5. Thoughts come and go all the time. If we attempt to suppress them, it is only possible with considerable efforts, and even then to a short time only.
  6. In most of our waking time, our Mind wanders either in the past or in the future, in our thoughts we deal with our experience of the past, offences we suffered in the past, or with our future plans, goals and fears.
  7. We do not simply live through our experiences, but we also categorize them as good or bad. We judge everything that happens to us and everybody we meet in our lives.
  8. The dominant character of our life is the Ego; we wish to make it larger, brighter and more individual. That is why we are learning, gathering knowledge from others, until the end of our life, in the belief that we will thus become more and more intelligent.
  9. The Ego always means some sort of an identification, self-determination (I am a man, I am a father, I am an Englishman, I am Christian etc.) The Ego therefore rests upon our identification with things that are important for us Ego.
  10. The deepest source of indifference in us is the fact that we live as separate and isolated Egos and, most of the time, our attention is engaged by telling our personal history.
  11. The appreciation and opinion of others are very important for us. We want to meet the expectation directed at us,
  12. We always watch the other people, we compare and measure ourselves to them. All that time, we also try to adjust our actions and deeds to the expectations and opinions of others.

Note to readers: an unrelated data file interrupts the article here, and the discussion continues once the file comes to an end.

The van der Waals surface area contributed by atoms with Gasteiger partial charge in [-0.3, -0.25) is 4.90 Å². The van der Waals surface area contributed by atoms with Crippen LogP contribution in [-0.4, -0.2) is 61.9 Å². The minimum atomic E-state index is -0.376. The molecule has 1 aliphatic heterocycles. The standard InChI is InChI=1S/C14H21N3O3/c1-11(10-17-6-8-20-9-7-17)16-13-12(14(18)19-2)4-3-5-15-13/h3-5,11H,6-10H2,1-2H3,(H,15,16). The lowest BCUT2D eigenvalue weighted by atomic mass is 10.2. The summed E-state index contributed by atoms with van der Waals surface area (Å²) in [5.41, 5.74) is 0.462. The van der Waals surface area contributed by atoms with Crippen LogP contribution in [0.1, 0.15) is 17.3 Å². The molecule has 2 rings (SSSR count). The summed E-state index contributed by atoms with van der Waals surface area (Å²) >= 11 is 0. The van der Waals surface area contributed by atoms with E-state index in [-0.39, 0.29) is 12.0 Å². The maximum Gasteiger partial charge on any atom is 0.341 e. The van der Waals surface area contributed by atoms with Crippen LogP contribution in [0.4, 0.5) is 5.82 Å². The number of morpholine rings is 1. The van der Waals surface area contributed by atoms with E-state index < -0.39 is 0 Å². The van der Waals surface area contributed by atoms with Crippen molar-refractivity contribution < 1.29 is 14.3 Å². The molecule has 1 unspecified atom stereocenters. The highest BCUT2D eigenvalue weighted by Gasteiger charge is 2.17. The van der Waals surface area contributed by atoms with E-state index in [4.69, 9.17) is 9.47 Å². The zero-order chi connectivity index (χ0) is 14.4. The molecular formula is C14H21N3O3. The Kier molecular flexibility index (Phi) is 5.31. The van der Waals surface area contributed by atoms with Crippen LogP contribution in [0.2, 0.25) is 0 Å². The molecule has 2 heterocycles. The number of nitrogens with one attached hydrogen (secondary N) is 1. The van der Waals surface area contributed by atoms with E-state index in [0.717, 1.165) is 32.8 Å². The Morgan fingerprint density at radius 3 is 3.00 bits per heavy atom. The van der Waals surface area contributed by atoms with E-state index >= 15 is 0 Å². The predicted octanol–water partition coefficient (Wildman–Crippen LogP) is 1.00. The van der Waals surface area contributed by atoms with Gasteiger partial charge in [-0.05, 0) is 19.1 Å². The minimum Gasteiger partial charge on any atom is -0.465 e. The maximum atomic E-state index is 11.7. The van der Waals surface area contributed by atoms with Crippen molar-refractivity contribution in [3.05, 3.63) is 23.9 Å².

13. In our daily life we tend to cover our real face with a set of masks. Our personal identity is the collection of our various masks. We immediately put on one of those masks whenever we are not alone.
  14. We are pleased to play the social roles that are dictated by our community. We thrive to be good parents, a good husband or wife, useful employees and law abiding citizens. Our entire identity is based upon those roles.
  15. Our personal history keeps us under its spell, in a hypnotic state. In this way we give up our Alertness, the world passes by us, because we only concentrate on the elements of reality that appear to confirm our personal history.
  16. We do not look for true answers to the question ”Who am I?;” we are content to be told that by others.

The process of identification does not stop just because we have become spiritual seekers.  But now different things are becoming important for us, for instance the extended state of Consciousness or the experience of the astral projection. At that state of Consciousness, we identify with these experiences, these are the factors that are important for us, they provide the identity of our spiritual Ego. Nothing has really changed, apart from the forms and shapes we identify with.




How to Connect with Yourself in a World Designed to Distract You

Contour of man in the yoga pose.Vector illustration.


“The mind is not a vessel to be filled but a fire to be kindled.” ~Plutarch

We live in an age of information overload. Our televisions and the Internet are flooding our senses with a myriad of things.

Researchers carefully craft all the advertisements we watch and all the magazines we read to prime us to think certain thoughts and take certain actions. A particular color, a special tone in the voice, a slight gesture with the eyes—all are designed to do one thing, and one thing alone: influence our minds.